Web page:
Book dispels many of the outlandish and irresponsible claims some organic promoters are making
(November 2, 2006) St. Louis, MO. Henderson Communications LLC announces it has published the new book “The Truth About Organic Foods.” Copies of the book are now available.
The author of the book is Alex Avery, Director of Research and Education for the Hudson Institute’s Center for Global Food Issues. Avery earned a Bachelor of Science in biology and chemistry from Old Dominion. He was a McKnight Research Fellow at Purdue University until starting with Hudson in 1994.
Since then, Avery has written several Hudson White Papers on food safety and environmental impacts of farming, and has been published on food and farming matters in scientific journals such as the Journal of the American Dietetic Association, Science, and Environmental Health Perspectives. In addition, he has written dozens of op-eds published in such newspapers as the Wall Street Journal, USA Today, Atlanta Journal-Constitution, and Des Moines Register. He has also made appearances discussing organic foods on Fox News, CNNfn, and Penn & Teller’s show on Showtime.
NMA: New Movie A Fast Food Fiction
OAKLAND, CA – The truth about the meat industry is far removed from the dark portrait the motion picture Fast Food Nation paints.
Fast Food Nation holds that meatpacking is the most dangerous job in the United States. Yet, the annual listing of the top ten most dangerous jobs does not include an entry for meatpacking.
This Fast Food Fiction also claims that ground beef is contaminated by high levels of pathogens, but government reports show that isn’t the case.
So, what are the real facts?
Texas Longhorn sets record at competition
Newark Advocate (OH)
BARNSVILLE — The Dickinson Cattle Co. Inc, of Barnsville, set a new record for the length of horns on a Texas Longhorn cow during the 17th annual International Texas Longhorn Association Championship show from Oct. 19-21 in Harrisonburg, Va.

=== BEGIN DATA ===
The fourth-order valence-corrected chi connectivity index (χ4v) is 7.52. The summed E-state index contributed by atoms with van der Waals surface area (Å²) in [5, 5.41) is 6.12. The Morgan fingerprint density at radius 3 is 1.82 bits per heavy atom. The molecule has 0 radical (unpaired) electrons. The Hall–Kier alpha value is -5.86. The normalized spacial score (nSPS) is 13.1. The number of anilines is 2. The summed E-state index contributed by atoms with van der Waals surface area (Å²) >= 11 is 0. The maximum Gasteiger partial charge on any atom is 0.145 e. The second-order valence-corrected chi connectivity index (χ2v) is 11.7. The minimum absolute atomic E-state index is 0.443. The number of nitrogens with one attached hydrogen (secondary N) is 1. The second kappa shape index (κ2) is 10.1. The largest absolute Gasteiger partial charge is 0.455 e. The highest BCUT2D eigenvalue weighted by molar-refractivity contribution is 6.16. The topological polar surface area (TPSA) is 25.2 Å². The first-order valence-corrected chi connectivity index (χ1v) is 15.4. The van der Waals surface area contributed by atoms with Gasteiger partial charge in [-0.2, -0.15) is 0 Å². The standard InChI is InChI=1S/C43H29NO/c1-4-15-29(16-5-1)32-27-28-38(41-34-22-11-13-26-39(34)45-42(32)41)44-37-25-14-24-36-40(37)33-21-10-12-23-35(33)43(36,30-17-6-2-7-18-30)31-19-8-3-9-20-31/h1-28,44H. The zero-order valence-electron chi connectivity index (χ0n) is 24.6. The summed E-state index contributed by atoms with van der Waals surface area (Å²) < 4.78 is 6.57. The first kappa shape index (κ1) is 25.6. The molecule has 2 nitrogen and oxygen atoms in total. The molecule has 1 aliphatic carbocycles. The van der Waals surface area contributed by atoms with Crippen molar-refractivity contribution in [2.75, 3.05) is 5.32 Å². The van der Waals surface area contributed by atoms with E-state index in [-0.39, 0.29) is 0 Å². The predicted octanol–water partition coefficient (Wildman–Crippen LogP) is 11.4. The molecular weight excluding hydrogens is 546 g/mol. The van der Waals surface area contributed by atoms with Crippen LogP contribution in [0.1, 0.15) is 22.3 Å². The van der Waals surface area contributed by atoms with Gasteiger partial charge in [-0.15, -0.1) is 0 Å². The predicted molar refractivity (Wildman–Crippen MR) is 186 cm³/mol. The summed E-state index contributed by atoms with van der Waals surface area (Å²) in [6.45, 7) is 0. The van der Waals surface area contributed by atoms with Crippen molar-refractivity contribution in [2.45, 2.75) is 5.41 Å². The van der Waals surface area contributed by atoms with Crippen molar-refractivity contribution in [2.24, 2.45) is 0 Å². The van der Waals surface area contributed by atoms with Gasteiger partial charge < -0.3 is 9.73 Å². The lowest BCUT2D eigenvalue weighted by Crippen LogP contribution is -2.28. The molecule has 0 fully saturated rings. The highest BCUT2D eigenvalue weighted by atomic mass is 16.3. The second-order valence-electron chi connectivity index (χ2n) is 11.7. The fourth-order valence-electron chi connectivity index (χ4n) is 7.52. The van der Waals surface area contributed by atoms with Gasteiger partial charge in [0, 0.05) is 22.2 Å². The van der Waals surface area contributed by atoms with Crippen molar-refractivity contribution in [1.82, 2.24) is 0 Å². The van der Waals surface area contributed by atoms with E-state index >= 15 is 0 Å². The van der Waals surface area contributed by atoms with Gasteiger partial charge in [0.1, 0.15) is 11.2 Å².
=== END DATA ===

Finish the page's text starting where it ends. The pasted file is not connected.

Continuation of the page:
Shadow Jubilee’s horns measured 79 1/8 inches from tip to tip at the Call of the Horns competition, thus earning the 6-year-old cow the championship title.
ITLA show records show no cow age six or younger ever has had horns that measured more than 79 inches across.
Tests can Determine if Cattle are Infected with BVD
by: Heather Smith Thomas
Ever since scientists discovered the BVD virus, researchers have been trying to find ways to help cattle producers detect and prevent the disease. A modified live virus vaccine was developed more than 30 years ago, giving ranchers their first good weapon to protect susceptible animals. Vaccination is not effective however, in PI (persistently infected cattle); since their immune system does not recognize the virus as foreign, they cannot produce immunity to the virus. Scientists also worked on ways to test cattle to find out if they are infected, in order to detect PI cattle so they can be removed from the herd.
Afghan Immigrant Becomes American Cowboy
By Bogdan Wojciechowski
Voice of America
There are many cowboys in America. But Miran Fareed is unique because he comes from Afghanistan. This immigrant does not live in the western U.S. like most American cowboys, but on the east coast in the state of Virginia. VOA’s Jim Bertel narrates this report.
Cowboys practicing team roping is a common occurrence in Midwestern states like Texas or Oklahoma, where ranchers use these skills to catch cattle for branding or medical check-ups. But in the eastern state of Virginia, barely a one-hour drive from Washington D.C., it is somewhat unusual.
Maternal Block vs. Vaccines in Livestock
Protecting Young Cattle Could Save Producers Millions
High Plains Journal
OMAHA (DTN) — Using of a virus linked to the common cold is among the approaches that scientists with the Agricultural Research Service (ARS) are using to bypass maternal defenses that thwart vaccination of very young livestock, according to a news release from the agency.
Maternal antibodies are crucial to the offspring of animals such as cattle and swine, which are born with no protective antibodies of their own. These young get their immunity to disease from suckling colostrum, a protective substance in their mother’s milk, during the first 24 to 36 hours after birth. But these maternal antibodies also fight off virus strains that are placed in vaccines to initiate immunity against disease.
If You Go: Architecture students tackle stockyards issue
We are a state that celebrates the horse and hides the cow, says Beth Hunter, a University of Kentucky student who has given this cultural bias a lot of thought.
Look at our license plates, our street names, our state slogan. Where are the tributes to cattle?
‘Cattle are basically ignored, but they have a pretty big impact,’ Hunter said.
She is one of half a dozen students in an advanced architecture class who are spending a semester studying the Blue Grass Stockyards as it tries to relocate from just west of downtown Lexington.
They produced an exhibit called Stock Exchange that opens tonight at ArtsPlace on North Mill Street as part of the Gallery Hop.